A couple of years after Food TV first showed up in Canada I stumbled upon the debut of a new series (at least new to them) called Iron Chef. If you remember Food TV at the time it was pretty dire. There was - I kid you not - a show about making dog biscuits, called Three Dog Bakery after the hosts who owned an establishment by that name. About the best show on the network was Two Fat Ladies, and yeah I am including Emeril on that list. Iron Chef was a revelation. It presented cooking like a competitive sport complete with announcer Fukui Kenji (I'm giving the names in the Japanese manner with the surname first), colour commentator Hattori Yukio, and on field reporter Ota Shinichiro. The fact that sometimes the show seemed like pro wrestling - like when various factions formed to confront various Iron Chefs of which the most notable was the Ohta Faction that was headhunting for the third Iron Chef Japanese Morimoto Masaharu - made it more fun. Even the music fits - I can't watch the movie Backdraft without expecting to see a flamboyantly dressed Japanese man show up and chomp on a bell pepper. It rapidly went on my list of guilty pleasures until I discovered that it was on so many people's list of guilty pleasures that it had actually become something of a mainstream show. Just to show you how popular the show was, I remember going to dinner at my brother's house with my mother and some of my brother's friends. While Greg and his then wife Jana were upstairs cooking the rest of us were in the basement watching TV and talking. At the appropriate time I switched the TV over to Food TV to watch Iron Chef. A few minutes later my brother - who is not a fan - came down and tried to change the channel. There was a general rebellion amongst the guests. The same thing happened when my sister-in-law came down and tried to get the channel changed - the only one on her side was my brother.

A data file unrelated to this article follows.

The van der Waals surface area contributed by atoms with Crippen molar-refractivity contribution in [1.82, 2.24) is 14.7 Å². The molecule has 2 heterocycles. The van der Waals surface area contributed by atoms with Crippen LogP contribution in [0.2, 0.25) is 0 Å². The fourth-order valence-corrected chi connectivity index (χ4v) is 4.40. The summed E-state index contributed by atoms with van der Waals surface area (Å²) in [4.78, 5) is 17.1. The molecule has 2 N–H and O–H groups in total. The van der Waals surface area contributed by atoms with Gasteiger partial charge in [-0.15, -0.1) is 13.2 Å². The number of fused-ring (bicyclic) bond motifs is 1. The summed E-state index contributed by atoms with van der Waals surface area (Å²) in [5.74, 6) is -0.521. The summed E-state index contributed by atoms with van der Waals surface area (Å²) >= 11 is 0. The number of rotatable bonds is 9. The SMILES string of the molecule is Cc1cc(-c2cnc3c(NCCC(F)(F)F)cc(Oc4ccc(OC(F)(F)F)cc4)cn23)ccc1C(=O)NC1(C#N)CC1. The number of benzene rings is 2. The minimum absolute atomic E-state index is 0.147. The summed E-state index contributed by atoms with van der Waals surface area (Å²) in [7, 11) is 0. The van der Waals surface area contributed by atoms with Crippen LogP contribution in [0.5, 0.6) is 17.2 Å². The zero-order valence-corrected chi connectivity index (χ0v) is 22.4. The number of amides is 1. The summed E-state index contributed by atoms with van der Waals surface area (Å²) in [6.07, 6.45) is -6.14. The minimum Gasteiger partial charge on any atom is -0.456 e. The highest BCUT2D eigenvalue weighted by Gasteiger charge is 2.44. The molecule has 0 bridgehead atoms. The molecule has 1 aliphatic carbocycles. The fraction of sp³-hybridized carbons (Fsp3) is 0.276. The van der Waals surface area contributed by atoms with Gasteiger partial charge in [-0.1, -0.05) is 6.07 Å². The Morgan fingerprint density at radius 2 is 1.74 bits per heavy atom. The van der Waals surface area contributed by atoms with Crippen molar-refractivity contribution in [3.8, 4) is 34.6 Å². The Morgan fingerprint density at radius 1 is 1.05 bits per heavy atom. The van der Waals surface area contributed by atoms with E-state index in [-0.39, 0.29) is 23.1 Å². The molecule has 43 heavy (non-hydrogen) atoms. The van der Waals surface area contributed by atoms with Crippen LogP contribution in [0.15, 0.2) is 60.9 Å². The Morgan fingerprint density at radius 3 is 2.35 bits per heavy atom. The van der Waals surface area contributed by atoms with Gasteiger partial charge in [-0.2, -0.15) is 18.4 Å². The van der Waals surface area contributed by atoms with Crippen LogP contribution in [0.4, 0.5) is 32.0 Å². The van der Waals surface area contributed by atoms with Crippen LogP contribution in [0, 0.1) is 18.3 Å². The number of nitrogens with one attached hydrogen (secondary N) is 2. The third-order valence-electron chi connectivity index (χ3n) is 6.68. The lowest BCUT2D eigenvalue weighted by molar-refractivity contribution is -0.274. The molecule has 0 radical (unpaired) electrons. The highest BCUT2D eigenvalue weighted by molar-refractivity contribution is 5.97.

It was probably inevitable that once it became apparent how popular the show was, there was be an attempt to create an American version. The first tentative move was made by Food TV in cooperation with the show's Japanese producers, Fuji TV. They brought most of the Japanese cast including Hattori, Fukui, Iron Chefs Sakai Hiroyuki and Kobe Masahiko (Morimoto lived in New York at the time), retired Iron Chef Michiba Rokusaburo, and the show's host "Chairman" Kaga Takeshi, to New York City to do an episode for the Japanese series but also set it up as a Food TV special. In it, Morimoto went up against American chef - and Food TV star - Bobby Flay. Despite an all-American judging panel including restaurant guide writers Tim and Nina Zagat and Donna Hanover (then going through an extremely messy divorce from New York Mayor Rudy Gulianni) and an audience member, Flay lost and in doing so cemented his reputation as a bit of a brat.